However it is clear also that increasing proportions of individuals are now likely to live in non -nuclear family households at least for part of their lives. Whereas in the 1950s larger proportions  of children would have been raised in nuclear family households, would have left home in their early 20s to marry rather than to set up house as single individuals, would have produced their own children in their mid 20s-early 30s and remained married for the rest of their lives, more children nowadays are raised in single parent households, are more likely to live alone in their early 20s, more likely to become lone single parents and more likely to end a cohabiting relationship, to separate  or to divorce although they may of course enter into new relationships subsequently. All of these factors have clearly reduced the numerical significance of the nuclear family over time.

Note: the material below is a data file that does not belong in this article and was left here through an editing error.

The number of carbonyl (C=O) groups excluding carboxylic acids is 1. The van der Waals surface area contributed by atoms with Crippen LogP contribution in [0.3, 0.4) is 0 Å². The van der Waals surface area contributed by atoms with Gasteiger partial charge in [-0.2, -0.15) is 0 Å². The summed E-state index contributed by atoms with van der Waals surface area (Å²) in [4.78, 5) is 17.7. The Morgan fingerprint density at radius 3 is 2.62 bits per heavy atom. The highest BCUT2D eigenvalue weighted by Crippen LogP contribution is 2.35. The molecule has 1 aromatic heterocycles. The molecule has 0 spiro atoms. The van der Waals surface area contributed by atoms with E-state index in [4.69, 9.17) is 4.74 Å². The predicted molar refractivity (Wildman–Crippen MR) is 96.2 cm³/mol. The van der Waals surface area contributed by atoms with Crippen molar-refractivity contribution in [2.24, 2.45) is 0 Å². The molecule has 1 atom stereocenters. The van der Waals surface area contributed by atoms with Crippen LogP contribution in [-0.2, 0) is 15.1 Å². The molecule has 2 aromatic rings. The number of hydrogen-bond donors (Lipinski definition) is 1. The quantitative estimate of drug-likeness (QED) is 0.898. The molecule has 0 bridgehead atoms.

You may consult your textbooks for various studies which confirm these general conclusions and notes on such studies are obviously useful for essay  writing and examination purposes [In any case we shall see later  that there are other aspects to the question of family diversity such as  diversity according to social class, ethnicity, religion, stage of the life cycle of families, and between different family cohorts. These aspects of family diversity are considered in detail later in the course.

 

In the following document I shall outline in more detail the Functionalist Perspective on the Family.